CDO Council gets tips on how to recruit talent, share data across agencies

The Chief Data Officers Council is getting some feedback on how to meet goals under the Federal Data Strategy and how its members can overcome common management challenges at their agencies.

The CDO Council received nearly 60 sets of comments in response to a request for information it issued a month ago. The council accepted public comments through Nov. 15.

The RFI asked the public for suggestions on a range of topics, including how best to upskill federal employees to learn data skills and share federal data between agencies while still upholding privacy.

Among the suggestions, the Federation of American Scientists urged the Office of Management and Budget to create an assistant director for information policy position that would oversee data work across OMB and the CDO Council.

Joshua Schoop, principal director for technology and innovation policy at the Federation of American Scientists, said the new position would also serve as OMB’s liaison for other Executive Office of the President appointees looking to access and work with OMB on data.

“Coordination between this role and the CDO Council would help CDOs better understand how agencies are using data inventories both internally and externally,” Schoop wrote.

Several commenters also highlighted an interagency campaign to hire data scientists as a successful model for bringing in-demand talent into government.

The hiring campaign, led by the CDO Council and Office of Personnel Management, received more than 500 applications in less than 48 hours.

Candidates went through a vetting process pioneered by USDS that brings subject matter experts early into the hiring process to conduct technical reviews of applicants’ qualifications. Through this Subject Matter Expert Qualification Assessment (SMEQA) process, the agencies identified about 100 qualified candidates.

CDO Council Ted Kaouk, speaking at the council’s first public meeting in October, said agencies hired at least 44 individuals who went through this initiative.

“While flexible hiring authorities are not the answer to staffing challenges, they can be leveraged to augment an agency’s data and evaluation teams and address critical areas where external expertise is needed,” Schoop wrote.

Meanwhile, a coalition of state CDOs is urging their federal colleagues to publish a catalog of high-value data sets. That catalog, they say, should include any legal limits on sharing that data.

Tyler Kleykamp, director of the  State Chief Data Officers Network at Georgetown University’s Beeck Center for Social Impact and Innovation, said that while the CDO role is relatively new in both state and federal government, they all face common challenges.

“COVID-19 has put unprecedented strain on states. They face significant challenges in collecting, integrating, and reporting data related to COVID, which are just a microcosm of the data issues state governments face every day,” Kleykamp wrote.

Kleykamp urged federal CDOs to prioritize plans to inventory and publish a catalog of high-value data sets. These inventories, he added, should determine whether the data is subject to federal laws or regulations that limit data-sharing.

“Finding federal data that exists outside of the Data.gov platform remains incredibly challenging. Beyond that, existing inventories are geared toward datasets and predominantly open datasets. States would benefit greatly from the existence of more detailed and comprehensive federal data inventories,” Kleykamp wrote.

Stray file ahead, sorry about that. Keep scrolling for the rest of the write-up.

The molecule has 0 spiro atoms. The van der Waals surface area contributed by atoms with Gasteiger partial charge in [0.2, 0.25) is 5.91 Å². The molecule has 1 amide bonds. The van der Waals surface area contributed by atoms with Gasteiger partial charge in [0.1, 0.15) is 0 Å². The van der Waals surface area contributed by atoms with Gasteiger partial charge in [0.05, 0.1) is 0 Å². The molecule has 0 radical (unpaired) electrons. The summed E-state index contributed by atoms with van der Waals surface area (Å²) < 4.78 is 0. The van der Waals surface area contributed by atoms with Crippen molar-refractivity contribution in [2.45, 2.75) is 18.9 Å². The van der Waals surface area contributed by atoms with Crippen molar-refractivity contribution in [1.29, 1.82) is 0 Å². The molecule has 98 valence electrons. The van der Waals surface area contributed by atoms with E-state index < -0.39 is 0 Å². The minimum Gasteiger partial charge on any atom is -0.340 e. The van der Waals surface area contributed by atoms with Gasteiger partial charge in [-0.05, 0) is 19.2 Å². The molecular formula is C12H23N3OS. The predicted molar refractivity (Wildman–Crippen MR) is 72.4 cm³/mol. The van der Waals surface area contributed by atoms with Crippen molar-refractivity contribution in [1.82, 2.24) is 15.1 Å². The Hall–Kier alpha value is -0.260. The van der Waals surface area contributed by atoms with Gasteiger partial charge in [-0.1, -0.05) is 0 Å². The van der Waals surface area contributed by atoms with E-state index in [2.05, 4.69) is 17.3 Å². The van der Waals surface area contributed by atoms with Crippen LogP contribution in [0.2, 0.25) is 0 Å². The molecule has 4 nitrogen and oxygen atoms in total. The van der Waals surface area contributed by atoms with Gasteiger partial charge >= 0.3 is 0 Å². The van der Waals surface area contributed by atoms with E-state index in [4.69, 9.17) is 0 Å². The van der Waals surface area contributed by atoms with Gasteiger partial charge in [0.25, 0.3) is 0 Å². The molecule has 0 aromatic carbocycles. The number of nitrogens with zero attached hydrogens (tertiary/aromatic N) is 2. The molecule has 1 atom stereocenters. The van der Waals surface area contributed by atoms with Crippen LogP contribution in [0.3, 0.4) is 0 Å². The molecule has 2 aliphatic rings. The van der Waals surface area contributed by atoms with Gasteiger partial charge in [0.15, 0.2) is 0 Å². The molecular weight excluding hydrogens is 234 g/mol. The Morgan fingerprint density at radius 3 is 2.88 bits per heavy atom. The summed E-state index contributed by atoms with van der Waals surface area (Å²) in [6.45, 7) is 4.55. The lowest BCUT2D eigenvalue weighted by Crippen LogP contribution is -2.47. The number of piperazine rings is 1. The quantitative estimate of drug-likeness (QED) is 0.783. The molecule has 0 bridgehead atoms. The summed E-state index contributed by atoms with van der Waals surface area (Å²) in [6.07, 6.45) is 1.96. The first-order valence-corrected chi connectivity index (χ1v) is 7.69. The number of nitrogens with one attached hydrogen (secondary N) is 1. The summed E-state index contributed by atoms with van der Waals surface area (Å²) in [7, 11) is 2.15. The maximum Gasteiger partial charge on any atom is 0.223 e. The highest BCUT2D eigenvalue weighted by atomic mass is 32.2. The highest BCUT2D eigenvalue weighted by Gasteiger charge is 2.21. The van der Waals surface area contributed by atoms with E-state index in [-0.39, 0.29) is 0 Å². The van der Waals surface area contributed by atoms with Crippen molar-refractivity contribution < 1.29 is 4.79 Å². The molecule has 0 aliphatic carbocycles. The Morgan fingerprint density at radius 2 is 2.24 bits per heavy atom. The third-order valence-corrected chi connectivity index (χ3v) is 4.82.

Among their common challenges, federal CDOs in a recent survey led by the Data Foundation and Grant Thornton said more funding is needed to help increase staffing.

Data Foundation President Nick Hart urged Congress to give agency CDOs “sustained, predictable, and adequate resources to implement data priorities.”

“CDOs did not just request FTEs, but rather to add specific highly-skilled data scientists, data architects, and data engineers required to successfully carry out data governance and management activities,” Hart wrote.

To gain support, Hart urged CDOs to take “deliberate steps” to provide metrics, summaries and evaluations that highlight the impact and cost savings of their efforts.

“Even small wins are vital to building support. CDOs also benefit in helping to manage organizational change, encourage data literacy, and increase the influence of evidence-informed decision making,” Hart said.

Hart also recommended the CDO Council create a permanent data ethics working group to provide resources and guidance to agencies. Agencies, he added, should also partner with related professional associations to help train federal employees on data ethics.

“There is a need for clear, unified guidance from the CDO Council in regard to ethics and equity standards for data. Existing frameworks, such as the Federal Data Strategy ethics framework, provide guidance for developing a single standard going forward, but the CDO Council should collaborate with ethics-focused organizations outside of government to encourage the application of best practices and continuous improvement to those practices,” Hart wrote.

Duane Blackburn with the Mitre Corporation’s Center for Data-Driven Policy urged the CDO Council to create annual ethics and equity scorecards, similar to those used to track agency progress under the Federal IT Acquisition Reform Act (FITARA).

“Regular scorecards will help establish a baseline and identify potential biases and inequities in the analytics efforts and government services,” Blackburn said.

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